Chinese firms are not usually known for exemplary management styles. Rather, they are more typically known for being hierarchical, authoritarian and resistant to change.
However, MBA students from the MIT Sloan School of Management found plenty to surprise them when they visited smaller cities and counties in Yunnan province. The week-long assignment for one student, Wouter Jan Pieter Hoogland, was to advise agribusiness Malong Hongshi Agricultural Development. Located 160 km north-west of Kunming, it specialises in organic vegetables and farm animals. When Hoogland visited in late March, he found professional leadership and advanced technology combined with China's rural hospitality.
“What I saw was a relatively flat organisational structure, led by a dynamic woman, Mrs Shen. She was open to criticism and encouraged her staff to give feedback and suggestions.” Hoogland says. “All these aspects were strongly reminiscent of what I’ve experienced in good managers in the west.”
Hoogland was one of 24 MBA students participating in the school’s “China Lab”. In partnership with MBA students from some of China's leading business schools, they contributed their management expertise to help small- and medium-sized enterprises in Beijing, Shanghai, Guangdong and Yunnan.
The basic task for Hoogland and his teammates was to review Malong Hongshi's products, services and markets. Having worked in medicine, pharmaceuticals and venture capital businesses in South Africa, Canada and the US before pursuing an MBA, he was nevertheless surprised to find the company's business practices and procedures were very similar to those seen in the west.
Also striking were the socio-economic realities in Malong County, which has a population of around 200,000. Hoogland saw a stark contrast between the community's relatively low level of development and the company's investment in technology. He also wondered about the resources put into education in China’s more rural counties.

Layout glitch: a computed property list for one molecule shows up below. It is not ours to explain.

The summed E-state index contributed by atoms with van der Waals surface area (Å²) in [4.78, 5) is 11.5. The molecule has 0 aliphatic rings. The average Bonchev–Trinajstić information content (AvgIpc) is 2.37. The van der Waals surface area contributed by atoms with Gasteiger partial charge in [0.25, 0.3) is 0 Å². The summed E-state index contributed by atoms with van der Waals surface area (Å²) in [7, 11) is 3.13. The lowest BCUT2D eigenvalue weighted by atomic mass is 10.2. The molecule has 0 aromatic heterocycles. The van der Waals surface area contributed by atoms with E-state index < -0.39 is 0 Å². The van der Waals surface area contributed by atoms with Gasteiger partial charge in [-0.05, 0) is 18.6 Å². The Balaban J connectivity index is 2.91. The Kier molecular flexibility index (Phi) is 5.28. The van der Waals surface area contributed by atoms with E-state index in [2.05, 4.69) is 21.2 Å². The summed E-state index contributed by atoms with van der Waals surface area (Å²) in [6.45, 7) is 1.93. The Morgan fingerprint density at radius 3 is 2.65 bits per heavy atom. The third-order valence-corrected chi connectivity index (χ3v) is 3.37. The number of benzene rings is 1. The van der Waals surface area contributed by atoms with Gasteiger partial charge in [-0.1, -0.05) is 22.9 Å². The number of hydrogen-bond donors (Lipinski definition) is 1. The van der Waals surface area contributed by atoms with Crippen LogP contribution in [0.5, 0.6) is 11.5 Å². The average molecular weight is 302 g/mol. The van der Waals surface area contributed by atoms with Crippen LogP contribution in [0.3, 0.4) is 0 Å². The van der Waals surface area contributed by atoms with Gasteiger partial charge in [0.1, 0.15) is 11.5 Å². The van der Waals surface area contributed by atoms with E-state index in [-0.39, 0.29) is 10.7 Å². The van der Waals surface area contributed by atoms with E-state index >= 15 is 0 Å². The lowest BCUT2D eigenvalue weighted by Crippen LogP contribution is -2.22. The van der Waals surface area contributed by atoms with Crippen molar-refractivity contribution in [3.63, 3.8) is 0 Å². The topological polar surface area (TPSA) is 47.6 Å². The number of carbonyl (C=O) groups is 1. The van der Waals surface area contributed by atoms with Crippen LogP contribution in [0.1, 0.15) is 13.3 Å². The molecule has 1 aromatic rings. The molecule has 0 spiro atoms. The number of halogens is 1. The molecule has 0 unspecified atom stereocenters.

MIT Sloan School of Management students pay local enterprise Innofarm Fresh Foods a visit.
“I was surprised to see just how basic rural infrastructure and facilities were outside Malong, but at the same time was impressed with how advanced and automated Malong Hongshi’s newly built pig farm was,” he says.
Another China Lab participant, Akanksha Midha, spent time in Yunnan with Nan Xin Cleaning Services. Based in Kunming, the company provides cleaning services for more than 4,000 households, offices and other premises, and Midha was surprised by the level of management know-how in an “unskilled” sector outside China’s industrial heartland.
It turned out that Nan Xin's chief executive goes out of her way to keep employees happy. She plans to share 30 per cent of the company's equity with staff and to open a kindergarten at the main office for the children of employees. Midha saw these as “radical” ideas for a Chinese business of this size, and members of the management team told personal stories of how the chief executive has funded their education and professional development.
“We were really struck by how wrong our initial cultural biases were,” she says. “There are great managers and terrible managers everywhere.”
Students strike up a conversation with a local lab technician.
Midha and her teammates advised the company on data-driven decision making, dynamic pricing, and customer insight. They found the China Lab to be a full dress rehearsal for a real-world consulting project.
“It was a great learning experience in managing and leading all aspects of a consulting engagement - from diagnosis to delivery, relationship building and driving impact,” says Midha, who has a background in law, entrepreneurship and venture capital. She also complimented her Chinese teammates, describing them as smart, insightful and very sharp at picking up and communicating nuances.
“I would choose them as teammates in a heartbeat, even over many of my Sloan classmates,” she says.